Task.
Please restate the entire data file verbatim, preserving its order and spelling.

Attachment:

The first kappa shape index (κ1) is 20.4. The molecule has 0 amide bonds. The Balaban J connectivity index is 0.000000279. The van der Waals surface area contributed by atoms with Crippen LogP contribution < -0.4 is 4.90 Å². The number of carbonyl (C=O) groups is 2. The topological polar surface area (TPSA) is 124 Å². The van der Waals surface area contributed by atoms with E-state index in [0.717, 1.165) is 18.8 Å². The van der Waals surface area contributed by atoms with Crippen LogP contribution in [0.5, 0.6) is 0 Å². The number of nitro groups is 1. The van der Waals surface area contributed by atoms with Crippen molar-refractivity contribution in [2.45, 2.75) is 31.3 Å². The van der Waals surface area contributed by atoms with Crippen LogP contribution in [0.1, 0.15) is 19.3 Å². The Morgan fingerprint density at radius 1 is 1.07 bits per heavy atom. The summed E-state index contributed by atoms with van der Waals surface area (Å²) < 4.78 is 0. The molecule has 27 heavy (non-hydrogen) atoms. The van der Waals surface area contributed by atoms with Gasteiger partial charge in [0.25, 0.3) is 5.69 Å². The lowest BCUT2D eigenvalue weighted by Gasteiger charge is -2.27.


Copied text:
The first kappa shape index (κ1) is 20.4. The molecule has 0 amide bonds. The Balaban J connectivity index is 0.000000279. The van der Waals surface area contributed by atoms with Crippen LogP contribution < -0.4 is 4.90 Å². The number of carbonyl (C=O) groups is 2. The topological polar surface area (TPSA) is 124 Å². The van der Waals surface area contributed by atoms with E-state index in [0.717, 1.165) is 18.8 Å². The van der Waals surface area contributed by atoms with Crippen LogP contribution in [0.5, 0.6) is 0 Å². The number of nitro groups is 1. The van der Waals surface area contributed by atoms with Crippen molar-refractivity contribution in [2.45, 2.75) is 31.3 Å². The van der Waals surface area contributed by atoms with Crippen LogP contribution in [0.1, 0.15) is 19.3 Å². The Morgan fingerprint density at radius 1 is 1.07 bits per heavy atom. The summed E-state index contributed by atoms with van der Waals surface area (Å²) < 4.78 is 0. The molecule has 27 heavy (non-hydrogen) atoms. The van der Waals surface area contributed by atoms with Gasteiger partial charge in [0.25, 0.3) is 5.69 Å². The lowest BCUT2D eigenvalue weighted by Gasteiger charge is -2.27.